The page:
You see, even though my dad was able to stay away from the bottle, he had a bit of a temper and used his hobby of building and restoring old cars as his new drug of choice.

The anger that stormed inside my dad manifested itself in abuse.

His go to put-downs to my mom, my sisters and myself were, “stupid, worthless and lazy.” I was 14 years old when I got my first real job- it was a program called “Summer Youth Program” for low income families. Children were able to find work at the ripe ol’ age of 14 to work during the summer. I got a job at our local hospital filing old papers in a hot room with no windows, and no air conditioning. My dad drove me on my first day  and do you know what was said to me? “I don’t even know how you got this stupid job you’re so damn lazy!”  Needless to say, I didn’t perform very well at the job.  So I grew up feeling unseen, unheard and unwanted. As a little girl who desired to be cherished, I internalized these words and grew up believing I was stupid, worthless and a burden.

I hit the re-play button for many years. Over and over again I heard in my head “you’re stupid,” “You’re not good enough,” “People don’t like you.”   I constantly apologized. Apologizing for taking up space. Always apologizing.

I had a lot of fear in me.

In my search and desperation for love and acceptance I followed a pattern:

~I was married at 19 and divorced six months later. I didn’t want to get married at 19- but I didn’t want to hurt his feelings.
~At 21 I had my first baby- with a guy I hardly knew. I didn’t want to have sex yet, but I wanted him to like me.

~We had our second child when I was 24.
~We married. More of the same- addictions and abuse.
~We tried so hard to make it work.

You see, I was the type of person that thought I was being unselfish and caring to give the other person what they wanted, regardless if it didn’t match my needs or wants. I wanted to be the exact opposite of my dad. Yeah, that didn’t work out so well.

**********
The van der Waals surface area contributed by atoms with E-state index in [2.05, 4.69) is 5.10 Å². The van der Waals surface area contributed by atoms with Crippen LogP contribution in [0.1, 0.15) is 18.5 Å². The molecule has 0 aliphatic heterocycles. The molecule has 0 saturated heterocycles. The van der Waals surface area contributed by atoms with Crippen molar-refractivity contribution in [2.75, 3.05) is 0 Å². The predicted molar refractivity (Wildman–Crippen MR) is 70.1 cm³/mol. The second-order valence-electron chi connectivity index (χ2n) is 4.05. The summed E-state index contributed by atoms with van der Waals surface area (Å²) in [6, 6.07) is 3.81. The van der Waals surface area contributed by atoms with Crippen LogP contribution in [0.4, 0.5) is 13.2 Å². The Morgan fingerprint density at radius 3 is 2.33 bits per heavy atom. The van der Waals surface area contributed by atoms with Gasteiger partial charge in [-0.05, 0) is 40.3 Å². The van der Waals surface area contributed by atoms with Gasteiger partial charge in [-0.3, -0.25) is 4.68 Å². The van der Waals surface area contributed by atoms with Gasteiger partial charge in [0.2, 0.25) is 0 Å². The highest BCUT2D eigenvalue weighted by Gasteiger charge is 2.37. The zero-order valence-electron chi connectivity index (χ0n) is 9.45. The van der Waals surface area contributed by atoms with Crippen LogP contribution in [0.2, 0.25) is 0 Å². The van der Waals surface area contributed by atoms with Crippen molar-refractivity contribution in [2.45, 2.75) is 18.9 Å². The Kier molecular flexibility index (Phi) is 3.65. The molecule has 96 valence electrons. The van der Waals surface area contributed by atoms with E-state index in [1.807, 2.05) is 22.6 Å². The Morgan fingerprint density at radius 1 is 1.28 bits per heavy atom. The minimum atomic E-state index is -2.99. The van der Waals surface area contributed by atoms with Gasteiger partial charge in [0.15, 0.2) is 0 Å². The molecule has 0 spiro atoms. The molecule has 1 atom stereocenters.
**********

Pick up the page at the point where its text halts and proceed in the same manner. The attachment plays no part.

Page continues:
I am a recovering co-dependent.

Believe it or not, there are support groups for that!

Imagine- sitting in a basement of a church saying, “Hi, I’m Roxanne and I’m co-dependent.”  Yes, that happened. I worked the 12 steps. And in working those 12 steps I found God- or God found me.

I had a sponsor and everything. She was very wise and a little nuts. She helped me see the truth of who I was. Turns out I was better at abusing myself than the other people in my life.

I also went to therapy, read a ton of books to help me learn and understand co-dependency- I was determined (and still am) to conquer this flaw in me.

In working those 12 steps I had to forgive my dad. I did.

It took years to understand what forgiveness meant and why it was important in my recovery- and even though I wish my dad and I had a better relationship, I know what happened all those years ago was not my fault. I also learned that even though my dad hurt me, and our family, I know that he loves us.  See, my dad was playing the same game that was taught to him. Addictions have a way of doing that–The same game played with different players as each generation steps up to the plate.